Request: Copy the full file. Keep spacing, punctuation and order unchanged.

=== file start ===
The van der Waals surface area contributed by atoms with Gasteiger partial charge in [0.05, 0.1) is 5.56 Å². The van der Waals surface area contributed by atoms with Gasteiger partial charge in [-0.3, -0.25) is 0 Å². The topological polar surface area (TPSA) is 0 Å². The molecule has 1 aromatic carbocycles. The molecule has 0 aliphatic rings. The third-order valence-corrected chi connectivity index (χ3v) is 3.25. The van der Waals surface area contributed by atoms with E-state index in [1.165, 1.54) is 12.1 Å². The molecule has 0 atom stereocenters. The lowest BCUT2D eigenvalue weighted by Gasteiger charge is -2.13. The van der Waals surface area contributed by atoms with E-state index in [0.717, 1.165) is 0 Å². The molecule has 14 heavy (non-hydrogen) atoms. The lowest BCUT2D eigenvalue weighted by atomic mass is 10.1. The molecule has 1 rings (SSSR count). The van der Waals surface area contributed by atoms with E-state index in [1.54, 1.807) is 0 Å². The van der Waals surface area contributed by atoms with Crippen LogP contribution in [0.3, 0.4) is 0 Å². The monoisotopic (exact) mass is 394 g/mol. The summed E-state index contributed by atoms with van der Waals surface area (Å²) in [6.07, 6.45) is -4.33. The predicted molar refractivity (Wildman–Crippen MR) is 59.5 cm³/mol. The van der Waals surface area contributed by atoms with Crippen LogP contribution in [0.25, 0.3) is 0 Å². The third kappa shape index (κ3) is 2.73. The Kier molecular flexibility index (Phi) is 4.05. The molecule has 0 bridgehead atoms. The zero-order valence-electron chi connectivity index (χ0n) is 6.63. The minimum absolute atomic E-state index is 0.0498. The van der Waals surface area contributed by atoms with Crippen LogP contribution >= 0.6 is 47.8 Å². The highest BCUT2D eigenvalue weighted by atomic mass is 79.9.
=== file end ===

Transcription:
The van der Waals surface area contributed by atoms with Gasteiger partial charge in [0.05, 0.1) is 5.56 Å². The van der Waals surface area contributed by atoms with Gasteiger partial charge in [-0.3, -0.25) is 0 Å². The topological polar surface area (TPSA) is 0 Å². The molecule has 1 aromatic carbocycles. The molecule has 0 aliphatic rings. The third-order valence-corrected chi connectivity index (χ3v) is 3.25. The van der Waals surface area contributed by atoms with E-state index in [1.165, 1.54) is 12.1 Å². The molecule has 0 atom stereocenters. The lowest BCUT2D eigenvalue weighted by Gasteiger charge is -2.13. The van der Waals surface area contributed by atoms with E-state index in [0.717, 1.165) is 0 Å². The molecule has 14 heavy (non-hydrogen) atoms. The lowest BCUT2D eigenvalue weighted by atomic mass is 10.1. The molecule has 1 rings (SSSR count). The van der Waals surface area contributed by atoms with E-state index in [1.54, 1.807) is 0 Å². The van der Waals surface area contributed by atoms with Crippen LogP contribution in [0.3, 0.4) is 0 Å². The monoisotopic (exact) mass is 394 g/mol. The summed E-state index contributed by atoms with van der Waals surface area (Å²) in [6.07, 6.45) is -4.33. The predicted molar refractivity (Wildman–Crippen MR) is 59.5 cm³/mol. The van der Waals surface area contributed by atoms with Crippen LogP contribution in [0.25, 0.3) is 0 Å². The third kappa shape index (κ3) is 2.73. The Kier molecular flexibility index (Phi) is 4.05. The molecule has 0 bridgehead atoms. The zero-order valence-electron chi connectivity index (χ0n) is 6.63. The minimum absolute atomic E-state index is 0.0498. The van der Waals surface area contributed by atoms with Crippen LogP contribution >= 0.6 is 47.8 Å². The highest BCUT2D eigenvalue weighted by atomic mass is 79.9.